The neurosis is already in place, to make a nuclear bunker look like not just a good idea but something we just cannot do without. A climate of fear, the constant dread of an enemy poised to strike anytime anywhere, with the help of contingents of anti-national traitors standing ready to do their bit to break up the motherland, the ever looming presence of the soldier in the public discourse, with retired generals pulverising the enemy every minute of evening prime-time television, the army chief speaking like a politician (meaning, of course, with polished grace, total logic and relying on hard facts authenticated on Whatsapp), a dominant narrative in which anyone who dares to differ with the dominant narrative is automatically a traitor, deserving to be charged with sedition and thrashed in the courtroom, a high-priest of the gospel of the besieged and media outlets eager to spread the grim word — what more could makers of nuclear bunkers ask for?

The sheer banality of offering a nuclear bunker along with indoor squash courts and poolside party spaces serves an important purpose: it is part of normalising the neurosis. Have the barista pour you a flat white and, while sipping it, if the sirens go off, announcing an air attack, gulp down anti-national thoughts about why our brave airmen and fancy missile interceptors failed to fend off the menace whizzing towards you, and duck into the nuclear bunker. Come out once the attack is over, go back and finish your coffee and reach for that squash racquet. Did someone mutter something about nuclear winter, electromagnetic storms and radiation that Geiger cannot count? What you don’t know won’t hurt you, because you would be beyond this-worldly sensation.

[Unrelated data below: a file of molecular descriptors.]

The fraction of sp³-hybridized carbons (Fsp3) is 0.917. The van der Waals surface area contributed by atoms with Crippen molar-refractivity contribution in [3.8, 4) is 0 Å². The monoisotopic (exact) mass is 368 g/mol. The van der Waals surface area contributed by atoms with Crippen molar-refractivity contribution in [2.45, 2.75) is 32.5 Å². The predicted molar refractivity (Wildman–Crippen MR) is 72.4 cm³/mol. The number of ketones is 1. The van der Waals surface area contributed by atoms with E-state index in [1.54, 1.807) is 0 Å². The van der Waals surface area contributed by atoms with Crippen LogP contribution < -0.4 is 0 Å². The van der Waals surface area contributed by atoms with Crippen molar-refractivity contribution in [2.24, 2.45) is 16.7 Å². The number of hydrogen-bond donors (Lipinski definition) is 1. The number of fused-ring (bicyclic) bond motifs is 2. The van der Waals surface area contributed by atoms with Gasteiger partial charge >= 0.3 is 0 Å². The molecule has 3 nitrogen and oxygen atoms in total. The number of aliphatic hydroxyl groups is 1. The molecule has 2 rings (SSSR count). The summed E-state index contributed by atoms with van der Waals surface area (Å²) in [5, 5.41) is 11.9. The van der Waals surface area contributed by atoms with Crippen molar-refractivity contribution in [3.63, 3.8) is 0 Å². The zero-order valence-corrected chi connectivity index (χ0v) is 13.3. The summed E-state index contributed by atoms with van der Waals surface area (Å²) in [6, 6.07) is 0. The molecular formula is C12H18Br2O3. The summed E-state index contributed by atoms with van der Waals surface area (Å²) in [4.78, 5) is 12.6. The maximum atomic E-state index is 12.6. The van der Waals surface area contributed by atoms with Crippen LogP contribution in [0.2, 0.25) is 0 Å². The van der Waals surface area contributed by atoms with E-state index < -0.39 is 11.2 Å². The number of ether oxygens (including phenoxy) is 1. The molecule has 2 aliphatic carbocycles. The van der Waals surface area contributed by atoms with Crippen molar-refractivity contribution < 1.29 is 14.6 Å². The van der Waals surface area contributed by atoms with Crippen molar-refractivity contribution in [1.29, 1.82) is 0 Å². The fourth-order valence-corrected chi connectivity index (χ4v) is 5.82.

Why blame this neurosis on an internal ideology of being under siege, of victimhood? Isn’t the Pak threat real? Do not Pak generals see terror as an instrumentality of strategic reach beyond what nuclear bombs, tactical as well as medium range missiles and the world’s sixth largest army offer Pakistan? Of course, the answer to both the questions is in the affirmative. But that does not mean that Pakistan’s capacity for mischief cannot be contained, if not quite neutered, without India drawing itself into a shell like a tortoise.